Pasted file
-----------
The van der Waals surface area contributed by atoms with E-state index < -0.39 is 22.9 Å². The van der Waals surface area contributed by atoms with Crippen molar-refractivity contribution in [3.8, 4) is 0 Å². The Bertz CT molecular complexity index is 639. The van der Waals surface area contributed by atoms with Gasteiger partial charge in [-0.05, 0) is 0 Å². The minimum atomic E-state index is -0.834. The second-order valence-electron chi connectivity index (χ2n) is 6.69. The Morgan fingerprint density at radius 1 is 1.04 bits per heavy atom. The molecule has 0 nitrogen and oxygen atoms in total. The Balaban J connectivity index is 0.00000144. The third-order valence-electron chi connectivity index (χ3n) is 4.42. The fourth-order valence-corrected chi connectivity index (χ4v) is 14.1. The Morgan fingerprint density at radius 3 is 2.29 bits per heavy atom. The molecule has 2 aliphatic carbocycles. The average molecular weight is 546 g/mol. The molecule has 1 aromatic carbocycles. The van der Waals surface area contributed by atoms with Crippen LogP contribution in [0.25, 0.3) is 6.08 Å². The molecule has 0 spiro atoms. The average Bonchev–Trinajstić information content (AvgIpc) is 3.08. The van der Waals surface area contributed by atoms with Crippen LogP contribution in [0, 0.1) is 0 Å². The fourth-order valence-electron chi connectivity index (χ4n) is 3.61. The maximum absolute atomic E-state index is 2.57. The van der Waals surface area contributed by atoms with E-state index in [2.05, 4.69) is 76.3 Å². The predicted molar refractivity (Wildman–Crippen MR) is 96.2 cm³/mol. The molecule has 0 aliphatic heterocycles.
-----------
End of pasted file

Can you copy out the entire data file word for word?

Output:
The van der Waals surface area contributed by atoms with E-state index < -0.39 is 22.9 Å². The van der Waals surface area contributed by atoms with Crippen molar-refractivity contribution in [3.8, 4) is 0 Å². The Bertz CT molecular complexity index is 639. The van der Waals surface area contributed by atoms with Gasteiger partial charge in [-0.05, 0) is 0 Å². The minimum atomic E-state index is -0.834. The second-order valence-electron chi connectivity index (χ2n) is 6.69. The Morgan fingerprint density at radius 1 is 1.04 bits per heavy atom. The molecule has 0 nitrogen and oxygen atoms in total. The Balaban J connectivity index is 0.00000144. The third-order valence-electron chi connectivity index (χ3n) is 4.42. The fourth-order valence-corrected chi connectivity index (χ4v) is 14.1. The Morgan fingerprint density at radius 3 is 2.29 bits per heavy atom. The molecule has 2 aliphatic carbocycles. The average molecular weight is 546 g/mol. The molecule has 1 aromatic carbocycles. The van der Waals surface area contributed by atoms with Crippen LogP contribution in [0.25, 0.3) is 6.08 Å². The molecule has 0 spiro atoms. The average Bonchev–Trinajstić information content (AvgIpc) is 3.08. The van der Waals surface area contributed by atoms with Crippen LogP contribution in [0, 0.1) is 0 Å². The fourth-order valence-electron chi connectivity index (χ4n) is 3.61. The maximum absolute atomic E-state index is 2.57. The van der Waals surface area contributed by atoms with E-state index in [2.05, 4.69) is 76.3 Å². The predicted molar refractivity (Wildman–Crippen MR) is 96.2 cm³/mol. The molecule has 0 aliphatic heterocycles.